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Tuesday, April 13, 2010

Penguin Decades - The 70's

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Another day, another set of artisan book covers.  Yes, I know this isn't a book or an art blog, but it's so obvious to state that art and fashion intermingle from time to time that I feel visibly embarrassed to type it, like when I found out that Michael Jackson had died way after everyone else had, so whenever I said, "Did you know that Michael Jackson died?" I would get a patronising, ingratiating look, like I hadn't quite processed it, or was deeply grieving or was, in fact, just one of those people who didn't own a television.

Aaaanyway, Penguin Books has decided in it's infinite wisdom to reissue some of its more controversial books from the fifties to the eighties to coincide with the book company's 75th birthday this year.  "What relevance is this to a blog devoted to fashion?" I hear you cry (or not).

The covers of the seventies books (a decade not known for it's feelgood factor if the Penguin choices are anything to go by) are designed by none other than textile mistress Zandra Rhodes, who came to a greater prominence in that decade.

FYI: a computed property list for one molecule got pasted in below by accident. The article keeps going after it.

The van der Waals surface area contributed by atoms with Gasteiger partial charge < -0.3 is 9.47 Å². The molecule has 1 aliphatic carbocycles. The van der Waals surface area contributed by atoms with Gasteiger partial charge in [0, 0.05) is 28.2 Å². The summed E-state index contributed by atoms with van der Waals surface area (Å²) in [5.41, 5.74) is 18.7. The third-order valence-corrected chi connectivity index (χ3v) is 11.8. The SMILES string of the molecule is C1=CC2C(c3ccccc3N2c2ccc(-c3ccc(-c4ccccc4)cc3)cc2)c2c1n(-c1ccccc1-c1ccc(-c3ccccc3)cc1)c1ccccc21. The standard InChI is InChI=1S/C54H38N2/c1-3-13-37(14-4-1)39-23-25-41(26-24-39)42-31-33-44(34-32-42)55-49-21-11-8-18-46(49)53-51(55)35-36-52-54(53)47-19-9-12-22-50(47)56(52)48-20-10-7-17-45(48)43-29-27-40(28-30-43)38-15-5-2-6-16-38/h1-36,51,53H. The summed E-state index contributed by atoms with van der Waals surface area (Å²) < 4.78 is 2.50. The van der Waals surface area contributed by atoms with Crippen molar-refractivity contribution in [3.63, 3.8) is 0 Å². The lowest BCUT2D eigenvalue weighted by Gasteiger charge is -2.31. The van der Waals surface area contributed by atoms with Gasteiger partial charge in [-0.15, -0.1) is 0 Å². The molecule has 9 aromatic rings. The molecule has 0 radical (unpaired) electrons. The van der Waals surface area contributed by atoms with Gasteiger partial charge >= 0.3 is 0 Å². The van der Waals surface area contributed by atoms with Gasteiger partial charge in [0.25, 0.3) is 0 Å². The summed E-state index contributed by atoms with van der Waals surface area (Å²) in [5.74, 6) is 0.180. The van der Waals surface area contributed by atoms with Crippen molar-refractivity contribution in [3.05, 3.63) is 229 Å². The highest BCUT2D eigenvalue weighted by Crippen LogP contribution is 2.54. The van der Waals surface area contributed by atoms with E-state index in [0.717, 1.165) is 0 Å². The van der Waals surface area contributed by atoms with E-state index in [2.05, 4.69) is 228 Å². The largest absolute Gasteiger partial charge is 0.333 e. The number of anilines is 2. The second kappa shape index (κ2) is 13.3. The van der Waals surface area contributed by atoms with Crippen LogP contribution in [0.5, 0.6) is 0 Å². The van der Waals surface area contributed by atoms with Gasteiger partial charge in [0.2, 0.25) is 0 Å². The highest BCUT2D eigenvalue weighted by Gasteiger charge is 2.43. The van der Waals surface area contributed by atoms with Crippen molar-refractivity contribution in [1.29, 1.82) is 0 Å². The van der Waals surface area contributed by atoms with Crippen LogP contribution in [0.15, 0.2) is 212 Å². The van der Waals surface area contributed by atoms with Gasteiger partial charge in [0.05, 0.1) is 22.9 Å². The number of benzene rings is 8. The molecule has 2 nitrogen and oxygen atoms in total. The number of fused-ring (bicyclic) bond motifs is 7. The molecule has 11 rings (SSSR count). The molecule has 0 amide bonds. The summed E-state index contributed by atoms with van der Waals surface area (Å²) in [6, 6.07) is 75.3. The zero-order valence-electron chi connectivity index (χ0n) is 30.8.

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So, back to the question of how relevant this is...

For one, Rhodes is a fashion designer.  That's the first link right there.  What I find slightly odd is the choice of Rhodes for the seventies and not the sixties.   While it's true that she was most prominent in the seventies, her work was noted then for the use of bejewelled safety pins that could be considered a casual subversion of punk mores than her textile work, which first raised controversy when she graduated from The Royal College of Art.

She also co-designed paper dresses (that were sold in Miss Selfridge, of all places).  The plot thickens.  It could be considered coming full circle that her designs that were once printed on paper for dresses should now be printed on paper for books.  The keyword is 'cyclical', something that has been playing on my mind - the notion that history is doomed to repeat itself.

The designs also remind me more than a little of Turner Prize winner Grayson Perry's previous collection of fabrics for Liberty, where an innocuous paisley pattern contains skulls and an innocent pastiche of teddies and dolls also contains AK47's and fighter jets.  Or is the similarity just something I'm seeing?